The January transfer window has closed, and Valencia entertained plenty of media chatter on Barcelona’s interest in star striker Rodrigo Moreno and the signing of former Roma captain Alessandro Florenzi. Club President Anil Murthy shared some insights in an exclusive interview with Batzine’s Justin Kor in Valencia.
The Rodrigo saga
Despite rampant media speculation that Rodrigo was bound for Barcelona in a 60-million euro deal, Valencia did not receive a suitable offer, said Club President Anil Murthy.
Reports had surfaced that Barca suggested a complicated deal that would see them purchase Sporting Lisbon midfielder Bruno Fernandes, and then loan him out to Valencia for the rest of the season. In exchange, Rodrigo would join Barca.
It was normal to have lots of transfer gossip, because there was plenty of interest in Valencia’s players, said Murthy. “I was getting lots of calls for a number of our players. In the market, there’ll be a lot of offers. In the end, if the offer is very good, then you have to accept because as a responsible club, before you buy you must sell. You’ve got to manage your finances. For Rodrigo, it’s normal – last time was Atletico, now was Barca.”
Valencia have a responsibility to listen to the interest of other clubs in its players, he added. “But in the case of Rodrigo, Valencia did not receive a suitable offer that reflected the high quality of the player. Everyone in the market knows what Valencia were asking for. And if you can offer with real cash, then great. If you can’t guarantee an exact kind of payment, then we can’t go through with it. We’ll not entertain offers which are not backed by money, because it also destabilises the player.”
In truth, Valencia were only in the market for a right-back in this window, said Murthy, adding that it was extremely difficult to find one in the current market. But they finally landed ex-Roma captain Alessandro Florenzi on loan for the rest of the season.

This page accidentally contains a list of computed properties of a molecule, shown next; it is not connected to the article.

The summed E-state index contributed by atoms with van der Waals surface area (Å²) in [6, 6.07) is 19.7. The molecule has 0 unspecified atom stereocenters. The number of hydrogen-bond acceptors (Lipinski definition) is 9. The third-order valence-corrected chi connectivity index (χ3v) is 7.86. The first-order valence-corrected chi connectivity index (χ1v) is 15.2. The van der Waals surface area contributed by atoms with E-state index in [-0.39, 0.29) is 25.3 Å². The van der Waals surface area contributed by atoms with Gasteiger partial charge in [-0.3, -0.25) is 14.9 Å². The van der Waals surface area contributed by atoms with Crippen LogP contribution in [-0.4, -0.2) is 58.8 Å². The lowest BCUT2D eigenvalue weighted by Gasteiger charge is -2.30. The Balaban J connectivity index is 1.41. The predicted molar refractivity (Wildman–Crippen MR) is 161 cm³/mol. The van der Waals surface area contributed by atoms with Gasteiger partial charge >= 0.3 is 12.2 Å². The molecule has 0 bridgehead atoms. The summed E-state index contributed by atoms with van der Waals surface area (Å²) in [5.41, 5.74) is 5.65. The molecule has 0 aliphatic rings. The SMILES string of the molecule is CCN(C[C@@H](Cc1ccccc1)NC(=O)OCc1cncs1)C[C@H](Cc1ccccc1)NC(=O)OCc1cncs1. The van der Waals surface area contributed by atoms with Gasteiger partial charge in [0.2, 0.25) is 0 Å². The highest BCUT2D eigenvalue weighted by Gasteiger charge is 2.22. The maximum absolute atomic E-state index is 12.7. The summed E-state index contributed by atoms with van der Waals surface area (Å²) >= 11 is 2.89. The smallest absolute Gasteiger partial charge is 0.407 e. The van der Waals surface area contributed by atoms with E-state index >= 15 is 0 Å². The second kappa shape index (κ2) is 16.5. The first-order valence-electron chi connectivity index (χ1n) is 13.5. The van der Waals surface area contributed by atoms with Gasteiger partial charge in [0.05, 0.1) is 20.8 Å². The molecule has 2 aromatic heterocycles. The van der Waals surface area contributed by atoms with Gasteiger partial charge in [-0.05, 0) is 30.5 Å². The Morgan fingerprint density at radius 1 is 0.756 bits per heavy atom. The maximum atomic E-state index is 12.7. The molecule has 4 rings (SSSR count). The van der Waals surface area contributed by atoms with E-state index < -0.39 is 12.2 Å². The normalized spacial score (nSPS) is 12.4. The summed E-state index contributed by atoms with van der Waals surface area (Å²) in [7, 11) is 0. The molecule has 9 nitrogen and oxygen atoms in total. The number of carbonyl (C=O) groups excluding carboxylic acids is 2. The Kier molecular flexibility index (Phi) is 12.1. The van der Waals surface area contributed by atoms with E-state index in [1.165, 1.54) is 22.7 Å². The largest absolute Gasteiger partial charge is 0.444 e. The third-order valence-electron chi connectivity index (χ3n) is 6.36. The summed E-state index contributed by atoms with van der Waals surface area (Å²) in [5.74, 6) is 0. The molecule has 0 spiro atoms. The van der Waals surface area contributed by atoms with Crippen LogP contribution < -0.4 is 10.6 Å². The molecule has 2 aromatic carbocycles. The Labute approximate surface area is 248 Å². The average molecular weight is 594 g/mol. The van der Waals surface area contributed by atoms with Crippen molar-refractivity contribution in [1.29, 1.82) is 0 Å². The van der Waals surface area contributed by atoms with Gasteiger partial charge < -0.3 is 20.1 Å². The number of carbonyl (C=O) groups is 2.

Florenzi had fallen out of favour and with Euro 2020 coming, the Italian was looking to get minutes on the field to be in the national team. Valencia could offer that. “Here, he knows he’s going to play in the next round of the Champions League and he’s definitely going to get playing time. So for him it’s very good to come to us.”
When asked about Manchester City right-back Joao Cancelo, who had also been linked with a move to the club, he replied: “It’s very difficult. Very often, players go to English clubs and their salaries are too high for a club like Valencia. Cancelo’s salary is a lot, and we have to be realistic about what our budget is.”
There are big risks of paying a player big wages, he added. “The rest of the dressing room is going to say ‘why is this guy earning so much and I’m earning so little?’. That’s how inflation in football starts. Managing dressing room salary is very important.”
The Valencia magnet
So how do a club like Valencia, which do not have the vast commercial revenues that the likes of Real Madrid and Barcelona possess, attract players?
Two things: More game time, and a chance to play in the Champions League. Murthy raised Maxi Gomez as an example. The forward had been linked to a move last summer to West Ham, where he would have been paid considerably more. But with Valencia’s promise of game time, Gomez chose Los Che instead.
“When we first signed him, he had very concrete offers elsewhere, with much higher salaries. But we agreed that it was better for him to come here – he’s going to play and he gets to play in the Champions League. The exposure here is so much better than going for quick returns.
“Take a longer-term perspective as a player. The intelligent ones, they think this way. We’re a very good club today for rising stars to get playing time. We beat Ajax and knocked them out of the Champions League. Which other club is going to give them this kind of exposure?”
Gomez has that foresight, he added. “He’s young and intelligent and decided that ‘Valencia is where I’m going to grow’. And this is what we can offer as a unique club.”